Typhoon Fung-wong (2008)

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This article is about the 2008 typhoon. For other storms of the same name, see Typhoon Fung-wong (disambiguation).
Typhoon Fung-wong (Igme)
Typhoon (JMA scale)
Category 2 (Saffir–Simpson scale)
Fung-wong 28 july 2008 0520Z.jpg
Fung-wong over Taiwan on July 28
Formed July 23, 2008
Dissipated July 30, 2008
Highest winds 10-minute sustained: 140 km/h (85 mph)
1-minute sustained: 175 km/h (110 mph)
Lowest pressure 960 mbar (hPa); 28.35 inHg
Fatalities 23 direct
Damage $541 million (2008 USD)
Areas affected Northern Philippines, Taiwan, and mainland China
Part of the 2008 Pacific typhoon season

Typhoon Fung-wong, known in the Philippines as Typhoon Igme, was a deadly typhoon in the 2008 Pacific typhoon season which made landfall on the Philippines and China. Typhoon Fung-wong reached peak intensity of a Category 2 typhoon on the Saffir-Simpson Hurricane Scale by the Joint Typhoon Warning Center with peak winds of 95 knots (176 km/h). Damage was extensive in Taiwan, hitting little more than a week later than Typhoon Kalmaegi, but a specific cost is unknown, though later estimated at 541 million (2008 USD).[1]

Meteorological history[edit]

Map plotting the track and intensity of the storm according to the Saffir–Simpson hurricane wind scale

On July 20, 2008, a tropical disturbance formed to the south-east of Okinawa, Japan.[2] Later that day the Joint Typhoon Warning Center, started to issue tropical weather outlooks on the disturbance.[2] At this time the JTWC assessed its chances of forming into a significant tropical cyclone within 24 hours as "Poor".[2] Over the next few days as the disturbance slowly moved south west the JTWC kept assessing the disturbance chances of forming into a significant tropical cyclone as poor due to the disturbance's transition from a cold core to a warm core.[3][4][5] Late on July 23 the JTWC upgraded the disturbances chances of becoming a significant tropical cyclone to fair.[6] This came after the Japan Meteorological Agency had designated the disturbance as a minor tropical depression.[7]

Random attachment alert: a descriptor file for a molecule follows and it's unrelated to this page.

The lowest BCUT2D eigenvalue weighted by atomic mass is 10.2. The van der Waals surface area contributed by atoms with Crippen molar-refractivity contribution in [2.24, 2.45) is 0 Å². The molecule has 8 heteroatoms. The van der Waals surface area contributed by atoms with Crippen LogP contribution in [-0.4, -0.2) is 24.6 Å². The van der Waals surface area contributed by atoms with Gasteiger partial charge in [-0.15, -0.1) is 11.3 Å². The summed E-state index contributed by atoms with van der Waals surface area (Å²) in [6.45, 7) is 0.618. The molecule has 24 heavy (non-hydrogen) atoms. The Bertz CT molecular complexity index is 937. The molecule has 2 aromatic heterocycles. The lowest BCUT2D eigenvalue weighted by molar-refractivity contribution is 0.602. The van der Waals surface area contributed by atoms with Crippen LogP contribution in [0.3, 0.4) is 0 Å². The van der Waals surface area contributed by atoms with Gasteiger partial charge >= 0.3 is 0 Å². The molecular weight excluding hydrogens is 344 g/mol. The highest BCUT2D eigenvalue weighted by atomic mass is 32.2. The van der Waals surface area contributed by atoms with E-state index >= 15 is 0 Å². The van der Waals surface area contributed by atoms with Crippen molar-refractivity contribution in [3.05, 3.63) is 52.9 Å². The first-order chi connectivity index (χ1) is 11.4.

Early the next day the Philippine Atmospheric, Geophysical and Astronomical Services Administration (PAGASA) designated the disturbance as a tropical depression and assigned the local name of Igme to the depression.[8] Later that morning the JTWC issued a Tropical Cyclone Formation Alert as they upgraded the disturbance's chances of becoming a significant tropical cyclone to "Good".[9] At the same time the JMA designated the depression as a full tropical depression.[10] Later that day the JTWC upgraded the disturbance to a tropical depression and designated it as 09W.[11] During the morning of July 25 both the JTWC and the JMA upgraded the depression to a tropical storm, with the JMA assigning the name Fung-wong to the storm.[12][13] During that day Fung-wong intensified slowly with the JMA reporting early the next day that Fungwong had become a severe tropical storm.[14] Later on July 26 the JTWC upgraded Fungwong to typhoon status, whilst the JMA were reporting that Fung-wong was still a severe tropical storm.[15][16] The next morning the JMA upgraded Fung-wong to typhoon status, and then later that day reported that Fung-wong had reached its 10-minute peak wind speeds of 75 knots (139 km/h), (85 mph, 140 km/h).[17][18] Fung-wong also reached its 1-minute sustained peak wind speeds of 95 knots (176 km/h), (110 mph, 175 km/h) which made Fung-wong a category two typhoon as it moved towards Taiwan.[19]